10. Stay positive. Your body language can communicate your feelings sometimes better than words. Staying positive helps to convey your feelings of affection. This can be a difficult journey but it's important to stay positive and have hope for the future. There are many treatments and therapies available that can help improve someone's quality of life with dementia. 
  11. Seek support from others who are in a similar situation. Caring for someone with dementia can be very isolating so it's important to find support from others who are going through the same thing. There are many online and in-person support groups available that can offer you advice, emotional support, and resources. Many dementia caregivers have found that joining a support group can be quite beneficial. Support groups allow family members and family caregivers to share experiences, tips, and emotional support. There are several in-person and online groups that support caregivers and their families, including groups for people with early-stage Alzheimer’s and their families, as well as other types of dementia.
  12. Home safety needs.  Keeping the person’s surroundings safe is a great responsibility. Safety precautions need to be placed in the home such as a shower chair and grab bars in the bathroom, night lights, smoke detectors, CO2 detectors, and removing locks from doors so they don’t lock themselves in or out. There are many non-invasive options such as smart security systems that have security cameras and door-locking options right from their smartphone. The security of the cameras can give seniors peace of mind about their safety and well-being.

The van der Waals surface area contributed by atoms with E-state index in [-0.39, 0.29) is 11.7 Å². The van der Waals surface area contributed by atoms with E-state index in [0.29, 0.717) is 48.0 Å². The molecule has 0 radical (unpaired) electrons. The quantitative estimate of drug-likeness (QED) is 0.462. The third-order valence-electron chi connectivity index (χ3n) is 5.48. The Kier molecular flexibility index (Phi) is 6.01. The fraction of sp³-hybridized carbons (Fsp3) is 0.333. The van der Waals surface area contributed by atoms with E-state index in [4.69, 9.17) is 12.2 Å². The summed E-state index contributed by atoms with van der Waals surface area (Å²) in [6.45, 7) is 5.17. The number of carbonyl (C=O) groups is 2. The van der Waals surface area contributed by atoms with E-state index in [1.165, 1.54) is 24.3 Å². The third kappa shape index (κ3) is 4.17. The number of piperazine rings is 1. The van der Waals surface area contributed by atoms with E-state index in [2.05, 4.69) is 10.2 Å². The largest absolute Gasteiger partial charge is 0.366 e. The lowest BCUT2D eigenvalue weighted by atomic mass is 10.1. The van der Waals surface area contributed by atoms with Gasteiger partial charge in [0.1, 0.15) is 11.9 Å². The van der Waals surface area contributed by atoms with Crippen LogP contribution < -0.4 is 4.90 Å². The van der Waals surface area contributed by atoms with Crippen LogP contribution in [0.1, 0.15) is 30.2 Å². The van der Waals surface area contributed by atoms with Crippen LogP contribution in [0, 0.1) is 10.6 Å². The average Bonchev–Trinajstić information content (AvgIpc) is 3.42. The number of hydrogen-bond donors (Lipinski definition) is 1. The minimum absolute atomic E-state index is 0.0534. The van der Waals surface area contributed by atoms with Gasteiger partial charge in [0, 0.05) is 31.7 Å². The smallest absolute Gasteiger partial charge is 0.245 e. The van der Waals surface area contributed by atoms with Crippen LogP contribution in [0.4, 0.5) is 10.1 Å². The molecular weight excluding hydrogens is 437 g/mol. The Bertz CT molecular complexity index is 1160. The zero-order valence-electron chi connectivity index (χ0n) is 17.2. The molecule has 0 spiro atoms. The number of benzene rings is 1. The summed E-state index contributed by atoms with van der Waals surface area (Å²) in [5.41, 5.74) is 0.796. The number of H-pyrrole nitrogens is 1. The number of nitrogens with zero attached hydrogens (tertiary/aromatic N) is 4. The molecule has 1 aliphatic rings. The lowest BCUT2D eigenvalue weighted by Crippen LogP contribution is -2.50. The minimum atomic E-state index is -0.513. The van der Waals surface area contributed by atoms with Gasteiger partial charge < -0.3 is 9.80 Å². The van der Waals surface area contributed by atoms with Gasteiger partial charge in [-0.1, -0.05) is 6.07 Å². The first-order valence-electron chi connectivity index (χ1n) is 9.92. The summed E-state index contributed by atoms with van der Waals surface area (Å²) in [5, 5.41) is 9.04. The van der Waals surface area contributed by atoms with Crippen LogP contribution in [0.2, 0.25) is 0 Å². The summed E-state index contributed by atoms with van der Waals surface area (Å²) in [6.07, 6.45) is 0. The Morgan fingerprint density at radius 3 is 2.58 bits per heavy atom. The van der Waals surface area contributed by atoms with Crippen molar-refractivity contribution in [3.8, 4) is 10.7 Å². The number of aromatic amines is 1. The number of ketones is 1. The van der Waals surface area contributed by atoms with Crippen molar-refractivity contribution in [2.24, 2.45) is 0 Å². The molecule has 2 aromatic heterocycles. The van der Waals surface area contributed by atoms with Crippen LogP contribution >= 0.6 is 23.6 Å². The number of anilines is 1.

13. ​Lead a healthy lifestyle. Personal care and healthy living are very important. Regular health check-ups, staying active, and sleeping well are just a few ways to keep up with a healthy lifestyle for caregivers and those with dementia. 

 

Works Consulted:

National Institute on Aging. “Alzheimer’s Disease Fact Sheet.” Accessed on January 11, 2022.  https://www.nia.nih.gov/health/alzheimers-disease-fact-sheet

U.S Department of Health and Human Services. “Research on Care Needs and Supportive Approaches for Persons with Dementia.” Accessed January 10, 2022. https://aspe.hhs.gov/reports/research-care-needs-supportive-approaches-persons-dementia-0

Alzheimer’s Association. “What is Dementia?” Accessed January 10, 2022. https://www.alz.org/alzheimers-dementia/what-is-dementia

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written by:
Lydia Bruno

Lydia Bruno

Copywriter for Seniorly, with 5+ years experience in professional caregiving and senior housing
View other articles written by Lydia